When it comes to common foods and phosphorous, going for a diet that’s low in phosphorous feels a little bit like going after the who’s who foods of what not to eat on any other diet. Unfortunately, people who are in renal failure or have chronic kidney disease must follow a low phosphorous diet in order to avoid even bigger potential health problems. Keep these common foods and phosphorous facts in mind as you plan your meals.
High Phosphorous Foods
Some of the foods that make the list are foods that are strongly encouraged in most diets, including many diets recommended for diabetic patients. Now, however, the same foods that were once your friend, represent serious health risks. You should avoid these common foods and phosphorous levels whenever possible. They include the foods below:
• Whole grains
• Cheese (including cheddar, cottage cheese, and Romano)
• Peanut butter
• Seeds (these include pumpkin seeds, sesame seeds, flax seeds, sunflower seeds, squash seeds, and more)
• Meat (lean proteins, ham, turkey, chicken, beef liver, and bacon are all among the meats that are high in phosphorous).
Low Phosphorous Alternatives
This is where things go a little topsy-turvy. Instead of eating whole grains, you should opt for refined grains when seeking out common foods and phosphorous levels that are low. Green peas or even green beans from the freezer or cans should be used instead of dried peas and beans. Skip the ice cream and frozen yogurt in favor of fruit flavored popsicles or sherbet. Trade your normal cheeses in for low-fat or even regular cream cheese. These are just a few of the common foods and phosphorous connections that are sure to shock you.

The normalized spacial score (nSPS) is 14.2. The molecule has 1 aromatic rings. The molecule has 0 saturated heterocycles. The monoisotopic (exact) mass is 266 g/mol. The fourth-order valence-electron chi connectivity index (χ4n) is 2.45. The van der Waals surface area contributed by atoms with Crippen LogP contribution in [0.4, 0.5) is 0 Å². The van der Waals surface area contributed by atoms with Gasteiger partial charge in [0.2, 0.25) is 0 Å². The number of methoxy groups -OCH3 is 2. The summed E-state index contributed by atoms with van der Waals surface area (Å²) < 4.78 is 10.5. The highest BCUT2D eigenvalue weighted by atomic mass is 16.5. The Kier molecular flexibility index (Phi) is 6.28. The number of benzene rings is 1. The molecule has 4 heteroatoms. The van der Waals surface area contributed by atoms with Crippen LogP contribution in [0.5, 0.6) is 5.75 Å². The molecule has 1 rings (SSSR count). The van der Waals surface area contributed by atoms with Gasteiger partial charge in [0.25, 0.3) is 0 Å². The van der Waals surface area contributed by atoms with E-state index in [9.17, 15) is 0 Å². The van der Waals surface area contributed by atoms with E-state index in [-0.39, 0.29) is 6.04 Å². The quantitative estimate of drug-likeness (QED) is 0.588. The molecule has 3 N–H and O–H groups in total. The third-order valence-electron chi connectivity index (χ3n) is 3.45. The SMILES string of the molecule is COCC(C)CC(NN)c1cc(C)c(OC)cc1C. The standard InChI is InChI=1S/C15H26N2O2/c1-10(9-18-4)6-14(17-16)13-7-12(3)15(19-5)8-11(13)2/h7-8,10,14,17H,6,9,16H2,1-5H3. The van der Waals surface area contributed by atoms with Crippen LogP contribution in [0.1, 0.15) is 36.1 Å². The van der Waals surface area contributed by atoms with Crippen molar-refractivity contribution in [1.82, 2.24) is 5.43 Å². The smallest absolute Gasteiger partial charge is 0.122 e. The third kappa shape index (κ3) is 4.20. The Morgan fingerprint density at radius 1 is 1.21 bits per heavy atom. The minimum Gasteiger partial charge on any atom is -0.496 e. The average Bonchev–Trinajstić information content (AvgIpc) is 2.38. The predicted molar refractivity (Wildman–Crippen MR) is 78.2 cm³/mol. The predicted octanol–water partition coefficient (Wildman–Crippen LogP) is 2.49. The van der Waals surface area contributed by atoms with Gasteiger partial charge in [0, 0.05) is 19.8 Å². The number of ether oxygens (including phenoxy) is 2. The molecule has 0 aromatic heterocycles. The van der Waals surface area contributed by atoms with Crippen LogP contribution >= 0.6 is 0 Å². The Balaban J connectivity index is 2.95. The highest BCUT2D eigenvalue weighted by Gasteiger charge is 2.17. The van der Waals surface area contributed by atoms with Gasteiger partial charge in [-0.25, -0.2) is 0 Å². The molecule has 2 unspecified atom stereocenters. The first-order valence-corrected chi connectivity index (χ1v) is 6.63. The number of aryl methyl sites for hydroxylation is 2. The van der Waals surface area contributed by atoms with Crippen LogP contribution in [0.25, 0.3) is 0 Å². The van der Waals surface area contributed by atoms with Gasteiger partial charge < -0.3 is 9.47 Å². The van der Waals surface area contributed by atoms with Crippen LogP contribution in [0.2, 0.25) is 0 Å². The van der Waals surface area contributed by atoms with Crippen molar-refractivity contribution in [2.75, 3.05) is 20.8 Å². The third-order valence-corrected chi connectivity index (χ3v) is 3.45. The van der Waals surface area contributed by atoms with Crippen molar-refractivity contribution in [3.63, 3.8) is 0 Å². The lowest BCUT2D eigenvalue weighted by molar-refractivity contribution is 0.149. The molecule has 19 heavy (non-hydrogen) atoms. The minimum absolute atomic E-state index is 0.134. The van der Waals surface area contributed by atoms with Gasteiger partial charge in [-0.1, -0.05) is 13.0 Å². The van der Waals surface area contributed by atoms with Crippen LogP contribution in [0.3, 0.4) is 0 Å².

Why is Phosphorous Suddenly a Bad Thing?
As you explore the many common foods and phosphorous connections, you might find yourself wondering why it is that you’re eliminating this beneficial ingredient from your diet. After all, phosphorous is a mineral that is famous for helping to build stronger bones. All your life, you’ve been trying to find ways to work more phosphorous into your diet.
It’s true. Most people find the relationship between common foods and phosphorous to be beneficial because they need it. When you’re in renal failure, though, or approaching it, phosphorous causes complications. Your body is no longer able to expel the excess phosphorous because the kidneys that traditionally filter it (getting rid of what’s not needed) are no longer functioning properly. Too much calcium in your blood causes bone disease.
Must You Eliminate All Phosphorous from Your Diet?
With so many matches between common foods and phosphorous, it will be an enormous undertaking to eliminate all phosphorous from your diet. However, limiting your intake of phosphorous to between 800 and 1,000 milligrams daily is necessary.
There is a direct correlation between high-protein common foods and phosphorous. Many meat products are high in protein. Eliminating them solves two problems with one stone. It helps lower the waste buildup protein leaves behind in the body while also lowering your daily average intake of phosphorous.